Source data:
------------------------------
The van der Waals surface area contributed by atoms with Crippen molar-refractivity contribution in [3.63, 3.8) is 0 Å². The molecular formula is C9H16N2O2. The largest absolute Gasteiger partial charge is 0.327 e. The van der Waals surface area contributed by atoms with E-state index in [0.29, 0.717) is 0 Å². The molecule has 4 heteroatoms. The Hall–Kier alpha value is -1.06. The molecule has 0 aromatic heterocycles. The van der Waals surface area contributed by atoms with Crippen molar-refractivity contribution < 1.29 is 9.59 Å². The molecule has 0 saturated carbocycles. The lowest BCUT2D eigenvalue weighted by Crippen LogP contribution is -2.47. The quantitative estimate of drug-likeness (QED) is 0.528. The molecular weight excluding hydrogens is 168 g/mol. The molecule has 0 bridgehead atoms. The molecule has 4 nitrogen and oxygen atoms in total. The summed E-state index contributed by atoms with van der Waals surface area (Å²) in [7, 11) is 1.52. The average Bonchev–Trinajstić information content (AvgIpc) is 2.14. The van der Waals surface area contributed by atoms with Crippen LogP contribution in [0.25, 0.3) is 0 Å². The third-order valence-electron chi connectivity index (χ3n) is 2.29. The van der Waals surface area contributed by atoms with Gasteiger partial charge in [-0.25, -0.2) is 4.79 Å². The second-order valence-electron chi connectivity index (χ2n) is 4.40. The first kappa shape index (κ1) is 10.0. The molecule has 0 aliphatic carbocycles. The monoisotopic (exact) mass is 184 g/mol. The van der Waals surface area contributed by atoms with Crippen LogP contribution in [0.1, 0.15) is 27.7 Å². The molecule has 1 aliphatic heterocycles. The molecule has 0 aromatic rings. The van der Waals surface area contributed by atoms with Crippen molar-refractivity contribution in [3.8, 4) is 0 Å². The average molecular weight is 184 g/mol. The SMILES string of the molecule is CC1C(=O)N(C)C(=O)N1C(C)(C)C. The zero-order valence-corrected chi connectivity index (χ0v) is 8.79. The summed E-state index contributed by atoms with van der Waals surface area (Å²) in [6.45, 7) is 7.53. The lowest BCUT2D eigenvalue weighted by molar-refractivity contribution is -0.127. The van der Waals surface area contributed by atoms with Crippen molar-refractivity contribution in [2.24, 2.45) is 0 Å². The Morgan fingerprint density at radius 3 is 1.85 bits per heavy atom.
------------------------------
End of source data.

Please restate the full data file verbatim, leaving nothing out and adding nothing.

The van der Waals surface area contributed by atoms with Crippen molar-refractivity contribution in [3.63, 3.8) is 0 Å². The molecular formula is C9H16N2O2. The largest absolute Gasteiger partial charge is 0.327 e. The van der Waals surface area contributed by atoms with E-state index in [0.29, 0.717) is 0 Å². The molecule has 4 heteroatoms. The Hall–Kier alpha value is -1.06. The molecule has 0 aromatic heterocycles. The van der Waals surface area contributed by atoms with Crippen molar-refractivity contribution < 1.29 is 9.59 Å². The molecule has 0 saturated carbocycles. The lowest BCUT2D eigenvalue weighted by Crippen LogP contribution is -2.47. The quantitative estimate of drug-likeness (QED) is 0.528. The molecular weight excluding hydrogens is 168 g/mol. The molecule has 0 bridgehead atoms. The molecule has 4 nitrogen and oxygen atoms in total. The summed E-state index contributed by atoms with van der Waals surface area (Å²) in [7, 11) is 1.52. The average Bonchev–Trinajstić information content (AvgIpc) is 2.14. The van der Waals surface area contributed by atoms with Crippen LogP contribution in [0.25, 0.3) is 0 Å². The third-order valence-electron chi connectivity index (χ3n) is 2.29. The van der Waals surface area contributed by atoms with Gasteiger partial charge in [-0.25, -0.2) is 4.79 Å². The second-order valence-electron chi connectivity index (χ2n) is 4.40. The first kappa shape index (κ1) is 10.0. The molecule has 0 aliphatic carbocycles. The monoisotopic (exact) mass is 184 g/mol. The van der Waals surface area contributed by atoms with Crippen LogP contribution in [0.1, 0.15) is 27.7 Å². The molecule has 1 aliphatic heterocycles. The molecule has 0 aromatic rings. The van der Waals surface area contributed by atoms with Crippen molar-refractivity contribution in [3.8, 4) is 0 Å². The average molecular weight is 184 g/mol. The SMILES string of the molecule is CC1C(=O)N(C)C(=O)N1C(C)(C)C. The zero-order valence-corrected chi connectivity index (χ0v) is 8.79. The summed E-state index contributed by atoms with van der Waals surface area (Å²) in [6.45, 7) is 7.53. The lowest BCUT2D eigenvalue weighted by molar-refractivity contribution is -0.127. The van der Waals surface area contributed by atoms with Crippen molar-refractivity contribution in [2.24, 2.45) is 0 Å². The Morgan fingerprint density at radius 3 is 1.85 bits per heavy atom.